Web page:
Roundtable Discussion from December 1, 2020
" ... roundtable discussion ... with scholar-activists Angélica Cházaro, Chandan Reddy and Dean Spade about Spade's new book, Mutual Aid: Building Solidarity During this Crisis (and the Next) (Verso, 2020).
According to Spade, "Mutual aid is a term used to describe collective coordination to meet each other’s needs stemming from an awareness that the systems we have in place are not going to meet them. Those systems, in fact, have often created the crisis, or are making things worse." Mutual aid projects have proliferated during COVID-19, and have been core infrastructure in the current uprising against racist policing and vital on the front lines of fires, floods and storms caused by climate change.
The roundtable will discuss the role of mutual aid in the current and coming crises, reflecting on lessons learned in the movements for migrant justice, police and prison abolition, and climate justice. Even as we face unprecedented times, this discussion will offer insights rooted in friendship and solidarity to help us build collective power and the relationships we need as we look to 2021.
Dean Spade has been working in movements to build queer and trans liberation based in racial and economic justice for the past two decades. He’s the author of Normal Life: Administrative Violence, Critical Trans Politics, and the Limits of Law, the director of the documentary “Pinkwashing Exposed: Seattle Fights Back!,” and the creator of the mutual aid toolkit at BigDoorBrigade.com.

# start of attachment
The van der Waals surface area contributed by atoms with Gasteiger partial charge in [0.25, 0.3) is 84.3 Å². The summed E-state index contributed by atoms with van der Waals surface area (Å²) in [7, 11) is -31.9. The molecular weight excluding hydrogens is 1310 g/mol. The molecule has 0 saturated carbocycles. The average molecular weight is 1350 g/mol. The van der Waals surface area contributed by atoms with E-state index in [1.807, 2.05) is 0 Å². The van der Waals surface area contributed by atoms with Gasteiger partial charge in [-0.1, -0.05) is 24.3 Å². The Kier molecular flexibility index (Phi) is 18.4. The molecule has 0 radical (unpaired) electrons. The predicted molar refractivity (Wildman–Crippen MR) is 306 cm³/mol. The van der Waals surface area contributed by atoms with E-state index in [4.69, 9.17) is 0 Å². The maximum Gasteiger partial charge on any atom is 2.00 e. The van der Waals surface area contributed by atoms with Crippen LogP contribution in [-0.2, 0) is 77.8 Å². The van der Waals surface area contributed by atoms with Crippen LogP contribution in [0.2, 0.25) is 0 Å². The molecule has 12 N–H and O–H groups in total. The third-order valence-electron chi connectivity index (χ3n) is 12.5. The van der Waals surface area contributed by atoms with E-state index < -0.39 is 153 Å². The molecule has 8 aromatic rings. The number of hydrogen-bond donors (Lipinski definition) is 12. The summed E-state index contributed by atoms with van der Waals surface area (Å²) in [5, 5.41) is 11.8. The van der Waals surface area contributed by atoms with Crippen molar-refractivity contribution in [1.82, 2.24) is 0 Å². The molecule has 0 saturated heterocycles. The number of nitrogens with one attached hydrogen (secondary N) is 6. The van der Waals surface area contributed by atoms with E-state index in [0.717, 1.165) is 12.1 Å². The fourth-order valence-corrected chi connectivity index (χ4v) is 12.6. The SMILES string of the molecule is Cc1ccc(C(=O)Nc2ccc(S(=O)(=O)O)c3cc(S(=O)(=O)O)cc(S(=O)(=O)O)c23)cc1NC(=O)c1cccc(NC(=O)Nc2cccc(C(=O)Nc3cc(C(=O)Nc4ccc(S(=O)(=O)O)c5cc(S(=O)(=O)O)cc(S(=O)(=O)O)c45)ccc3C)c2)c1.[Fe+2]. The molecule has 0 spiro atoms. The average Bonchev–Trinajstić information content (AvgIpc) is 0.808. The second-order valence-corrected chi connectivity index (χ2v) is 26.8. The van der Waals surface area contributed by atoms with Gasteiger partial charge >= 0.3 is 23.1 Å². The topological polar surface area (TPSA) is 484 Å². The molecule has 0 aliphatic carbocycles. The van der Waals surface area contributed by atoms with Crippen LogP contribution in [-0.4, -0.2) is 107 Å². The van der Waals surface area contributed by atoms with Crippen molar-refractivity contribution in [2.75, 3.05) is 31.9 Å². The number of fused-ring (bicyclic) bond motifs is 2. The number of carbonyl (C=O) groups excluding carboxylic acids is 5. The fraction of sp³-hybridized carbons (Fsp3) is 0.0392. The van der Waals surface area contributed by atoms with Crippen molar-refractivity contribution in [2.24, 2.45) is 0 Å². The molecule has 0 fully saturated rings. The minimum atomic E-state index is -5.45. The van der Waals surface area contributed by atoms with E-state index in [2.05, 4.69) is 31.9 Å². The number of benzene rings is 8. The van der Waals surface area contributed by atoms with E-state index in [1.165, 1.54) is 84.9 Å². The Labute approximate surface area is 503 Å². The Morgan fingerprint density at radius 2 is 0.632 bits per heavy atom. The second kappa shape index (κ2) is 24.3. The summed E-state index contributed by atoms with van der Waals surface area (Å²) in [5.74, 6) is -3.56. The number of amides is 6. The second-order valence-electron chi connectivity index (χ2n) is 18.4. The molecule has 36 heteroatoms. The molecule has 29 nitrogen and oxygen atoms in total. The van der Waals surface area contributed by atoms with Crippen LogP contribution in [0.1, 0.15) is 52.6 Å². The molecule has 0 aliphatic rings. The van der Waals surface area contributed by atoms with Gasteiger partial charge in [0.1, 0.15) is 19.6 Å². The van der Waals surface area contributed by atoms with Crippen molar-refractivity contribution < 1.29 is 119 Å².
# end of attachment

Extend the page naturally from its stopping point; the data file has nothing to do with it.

Chandan Reddy is Associate Professor in the Departments of Gender, Women and Sexuality Studies and the Comparative History of Ideas at the University of Washington, Seattle. He is co-editor of the special issue, “"Economies of Dispossession: Indigeneity, Race, Capitalism," Social Text (Spring 2018) and the author of Freedom With Violence: Race, Sexuality and the U.S. State (2011) from Duke University Press. He is a core organizer with Decriminalize UW, a call to defund armed campus policing and invest in intellectual communities of color and community health resources.
Angélica Cházaro is Assistant Professor in the Law School at the University of Washington, Seattle. She teaches courses on critical race theory, poverty law and immigration law. She is author of the paper, “The End of Deportation,” in press with UCLA Law Review. She is a core organizer with Decriminalize Seattle and the coalitional work to replace punitive policing with community-based public safety programs.
Sponsored by the University of Washington: Geography Department, Comparative History of Ideas Department (CHID), Gender Women & Sexuality Studies Department (GWSS), and the Coalition to Decriminalize UW."